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    Judge's Refusal to Hear Cases for 'Practicing Homosexuals' Is Tested for the First Time and Fails

    'We Have Every Reason to Suspect That You Might Not Extend the Law Fairly'

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    A Barren County, Kentucky family court judge's announcement he is refusing to hear adoption cases involving any "practicing homosexual" or "homosexual parties" because of his religious beliefs has predictably led to an unequal application of justice, for a transgender man.

    Judge W. Mitchell Nance last month informed area attorneys they should look for another judge if they are representing gay people or same-sex couples in adoption cases because he believes it would not be in the "best interests of the child" to allow them to be parents. He also cited his religious beliefs as a reason.

    Over the past week an attorney for a transgender man seeking a domestic violence order of protection against a parent was assigned to Judge Nance's court. Logically, the man's attorney was forced to request Judge Nance's recusal, citing his bias against LGBT people.

    The attorney reminded Judge Nance, "you pre-emptively recused yourself from any case involving an adoption by what you refer to as a ‘practicing homosexual’ party or parties,” Kentucky's Glasgow Daily Times reports. “Obviously, gay people come before you in other types of cases as well. Transgender people come before you in other types of cases as well. The bias that you’ve acknowledged in that order, I believe, impacts the other cases that you preside over as well.”

    “Under the order that you entered, you objected to granting nonstraight people their rights under the law to adopt children,” the attorney continued. “You will not hear their cases.”

    The attorney noted, "we have every reason to suspect that you might not extend the law fairly or give [the petitioner] a fair shake when he is appearing to you today as a victim of domestic violence."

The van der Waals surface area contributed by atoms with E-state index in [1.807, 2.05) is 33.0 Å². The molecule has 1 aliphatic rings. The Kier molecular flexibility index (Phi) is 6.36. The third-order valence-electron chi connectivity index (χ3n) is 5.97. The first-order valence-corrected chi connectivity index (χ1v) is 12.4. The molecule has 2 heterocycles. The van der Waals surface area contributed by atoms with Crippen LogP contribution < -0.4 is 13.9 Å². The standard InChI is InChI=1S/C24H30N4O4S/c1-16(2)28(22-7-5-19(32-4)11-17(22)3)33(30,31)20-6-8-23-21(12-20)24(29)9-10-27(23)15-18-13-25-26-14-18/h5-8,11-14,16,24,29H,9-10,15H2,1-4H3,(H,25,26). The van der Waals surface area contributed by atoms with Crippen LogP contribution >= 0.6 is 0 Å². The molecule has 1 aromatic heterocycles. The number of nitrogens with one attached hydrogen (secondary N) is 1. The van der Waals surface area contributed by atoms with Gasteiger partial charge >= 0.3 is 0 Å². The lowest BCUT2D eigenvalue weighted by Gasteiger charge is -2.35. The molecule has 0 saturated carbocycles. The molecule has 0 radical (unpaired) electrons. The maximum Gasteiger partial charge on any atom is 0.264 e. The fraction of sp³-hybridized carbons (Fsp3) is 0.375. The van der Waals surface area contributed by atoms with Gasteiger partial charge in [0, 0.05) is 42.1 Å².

"I want to connect the dots a little bit here," the attorney said, continuing the argument. "You can’t say you don’t have bias against trans people because your order just says you have bias against practicing homosexuals. Here in this case, I would suspect that Your Honor would probably view my client who is legally named [as a female] as a practicing homosexual, because he is dating a woman,” the attorney concluded.

    Judge Nance agreed to recuse himself from the case, but the one judge who has offered to take cases he refuses was not available that day.

    And that's a major problem. LGBT people have every right to be treated equally and offered equal protection. This man was not.

    Fortunately, the plaintiff already had an emergency order of protection, and Nance extended it until the alternate judge had time in his schedule to hear the case.

    The Glasgow Daily Times, the first to report this development, notes this is the first time Judge Nance's refusal has been tested.

    Judge John T. Alexander, the alternate judge, said that in this case it "worked out," and that he was able to fit the hearing into his schedule.

    "I would have to address any other matters [Nance] is disqualified from hearing on a case-by-case basis," Judge Alexander says. "Whether I hear any such matters will be dictated by my caseload, my schedule and other logistical concerns."

    That's not equal justice under the law. That's LGBT last, and that unconstitutional. Judge Alexander should know better. It didn't "work out."

    The Glasgow Daily Times also notes Judge Nance apparently "did not follow the proper procedure" when announcing his refusal to hear cases involving a "practicing homosexual" or "homosexual parties."

    Earlier this week the ACLU, ACLU of Kentucky, Lambda Legal, Kentucky’s Fairness Campaign, and University of Louisville Law Professor Sam Marcosson jointly filed a complaint against Nance for violating Kentucky’s Code of Judicial Conduct.

    Nance was re-elected to an 8-year term when he ran unopposed in 2014. The annual salary for his position is $125,000.

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    Image by Brent Moore via Flickr and a CC license

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